En EspaŅol

Q. Who is Mr. Smarty Plants?

A: There are those who suspect Wildflower Center volunteers are the culpable and capable culprits. Yet, others think staff members play some, albeit small, role. You can torture us with your plant questions, but we will never reveal the Green Guru's secret identity.

Help us grow by giving to the Plant Database Fund or by becoming a member

Did you know you can access the Native Plant Information Network with your web-enabled smartphone?

Share

Ask Mr. Smarty Plants

Ask Mr. Smarty Plants is a free service provided by the staff and volunteers at the Lady Bird Johnson Wildflower Center.

Search Smarty Plants
    
 
See a list of all Smarty Plants questions
Can't find the answer in our existing FAQs, submit a question to Mr. Smarty Plants.
Need help with plant identification, visit the plant identification page.
 
rate this answer
1 rating

Sunday - September 04, 2011

From: Austin, TX
Region: Southwest
Topic: Shade Tolerant, Turf, Grasses or Grass-like
Title: Native grasses for shady yard in Austin
Answered by: Barbara Medford

QUESTION:

I was looking at your research on native grasses to be used in a yard. I want to plant your native mix of seeds, but worry that there is too much shade in my yard. I live in central Austin and wanted to know how I determine if I have too much shade? I also wanted to know if there is company out there where I can purchase the seed and have them prep my yard and plant. Thanks for your help.

ANSWER:

We will have to tell you that the native turf grasses all depend on quite a bit of sun. Begin by charting your yard as regards the amount of sun on each area. This will require your checking various areas of the property at various times of the day. This time of year you will undoubtedly have more sun that ordinarily, except in the shade of large deciduous trees or structures. Generally speaking, we consider "full sun" to be 6 or more hours of sun a day. "Part shade" is 2 to 6 hours of sun, and "shade" is 2 hours or less of sun.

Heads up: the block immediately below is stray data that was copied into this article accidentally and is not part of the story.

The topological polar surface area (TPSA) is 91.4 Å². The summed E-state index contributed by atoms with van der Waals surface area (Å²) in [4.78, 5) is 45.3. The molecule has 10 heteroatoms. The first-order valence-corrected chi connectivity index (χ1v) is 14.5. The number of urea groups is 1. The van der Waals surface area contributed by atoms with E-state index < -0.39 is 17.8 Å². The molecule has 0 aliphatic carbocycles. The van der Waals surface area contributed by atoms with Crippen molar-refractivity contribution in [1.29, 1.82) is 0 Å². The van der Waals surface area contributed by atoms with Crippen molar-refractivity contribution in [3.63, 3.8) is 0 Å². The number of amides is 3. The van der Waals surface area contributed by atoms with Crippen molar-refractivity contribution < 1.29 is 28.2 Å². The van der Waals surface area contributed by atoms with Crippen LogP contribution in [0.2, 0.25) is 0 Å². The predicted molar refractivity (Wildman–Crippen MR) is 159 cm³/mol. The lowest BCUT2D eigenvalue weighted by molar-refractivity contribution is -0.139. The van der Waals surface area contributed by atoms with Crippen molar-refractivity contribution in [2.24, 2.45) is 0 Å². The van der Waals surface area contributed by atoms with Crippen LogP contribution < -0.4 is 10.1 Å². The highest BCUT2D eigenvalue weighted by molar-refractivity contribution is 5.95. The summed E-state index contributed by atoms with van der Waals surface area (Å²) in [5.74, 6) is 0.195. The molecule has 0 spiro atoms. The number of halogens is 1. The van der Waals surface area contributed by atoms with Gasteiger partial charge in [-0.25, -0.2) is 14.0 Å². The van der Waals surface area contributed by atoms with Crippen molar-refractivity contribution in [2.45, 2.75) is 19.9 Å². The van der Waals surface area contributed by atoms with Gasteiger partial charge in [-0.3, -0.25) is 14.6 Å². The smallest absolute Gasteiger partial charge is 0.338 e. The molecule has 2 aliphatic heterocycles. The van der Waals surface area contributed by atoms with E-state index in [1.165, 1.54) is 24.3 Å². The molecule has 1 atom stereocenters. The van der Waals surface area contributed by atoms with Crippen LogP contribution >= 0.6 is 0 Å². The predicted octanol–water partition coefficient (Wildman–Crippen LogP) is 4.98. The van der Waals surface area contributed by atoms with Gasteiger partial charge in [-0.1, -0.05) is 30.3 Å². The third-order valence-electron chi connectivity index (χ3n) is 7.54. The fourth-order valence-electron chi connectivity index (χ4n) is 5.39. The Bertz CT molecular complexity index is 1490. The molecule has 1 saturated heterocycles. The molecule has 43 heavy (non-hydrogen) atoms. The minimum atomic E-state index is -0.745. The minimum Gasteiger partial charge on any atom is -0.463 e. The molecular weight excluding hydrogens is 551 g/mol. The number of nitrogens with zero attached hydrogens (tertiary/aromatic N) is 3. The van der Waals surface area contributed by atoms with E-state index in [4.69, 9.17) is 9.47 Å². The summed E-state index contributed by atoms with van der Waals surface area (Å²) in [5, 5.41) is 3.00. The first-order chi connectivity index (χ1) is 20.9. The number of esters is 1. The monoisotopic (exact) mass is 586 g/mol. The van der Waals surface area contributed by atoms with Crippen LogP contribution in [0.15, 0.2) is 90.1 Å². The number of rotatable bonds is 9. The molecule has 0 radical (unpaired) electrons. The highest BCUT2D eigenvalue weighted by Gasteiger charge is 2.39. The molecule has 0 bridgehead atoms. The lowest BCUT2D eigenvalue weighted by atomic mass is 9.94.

You have probably already read our How-To Articles on native turf grasses, but here are links to them for you or others who might be considering the same thing:

Native Lawns: Buffalograss

Native Lawns: Multi-Species

There are links in each article to our webpages on the individual grasses,

As for purchase of the seed and/or contractors go to our National Suppliers Directory, type in your town and state in the "Enter Search Location" box and you will get a list in your general area of native plant nurseries, seed suppliers and landscape consultants.

 

From the Image Gallery


Buffalograss
Bouteloua dactyloides

Curly mesquite grass
Hilaria belangeri

Blue grama
Bouteloua gracilis

More Grasses or Grass-like Questions

Replacing grass on steep hill in Georgia
June 16, 2009 - I live near Atlanta, Georgia. My yard is a steep hill, which makes mowing VERY challenging. If possible, I would like to remove the grass and plant something hardy that does not require mowing. What p...
view the full question and answer

Bird-friendly plants for the Texas coast
July 13, 2012 - I'm interested in starting a native plant garden, specifically with an eye towards providing food (either from the plants or insects that are attracted to the plants) for migratory birds. However, s...
view the full question and answer

Planting Habiturf in Houston, TX>
March 08, 2012 - First, I want to say thank you for such an informative site. You say that the Buffalograsses tend to do well in drier and well drained soil. My house has a lawn that drops about 10 inches in about...
view the full question and answer

Most ecological grass to grow in Austin
May 29, 2008 - What kind of grass is most ecological to grow in a neighborhood community in Austin? Is Bermuda good? Is Buffalo good? I live in a rental house and there are some bare spots in the yard that I'd l...
view the full question and answer

Erosion at edge of driveway in Abilene TX
August 26, 2011 - My lawn suffered a great loss of grass over the winter and the soil at the edge of the driveway is washing away with watering and the occasional rains that we have. I am trying to get the grass to gr...
view the full question and answer

Smarty Plants's Facebook profile Support the Wildflower Center by Donating Online or Becoming a Member today.

Mr. Smarty Plants wants you to be his Facebook friend. Click the Facebook icon to add yourself to Mr. Smarty Plants list of friends.
E-NEWSLETTER | BECOME A MEMBER | DONATE NOW | MEDIA | SITEMAP | STAFF
© 2015 Lady Bird Johnson Wildflower Center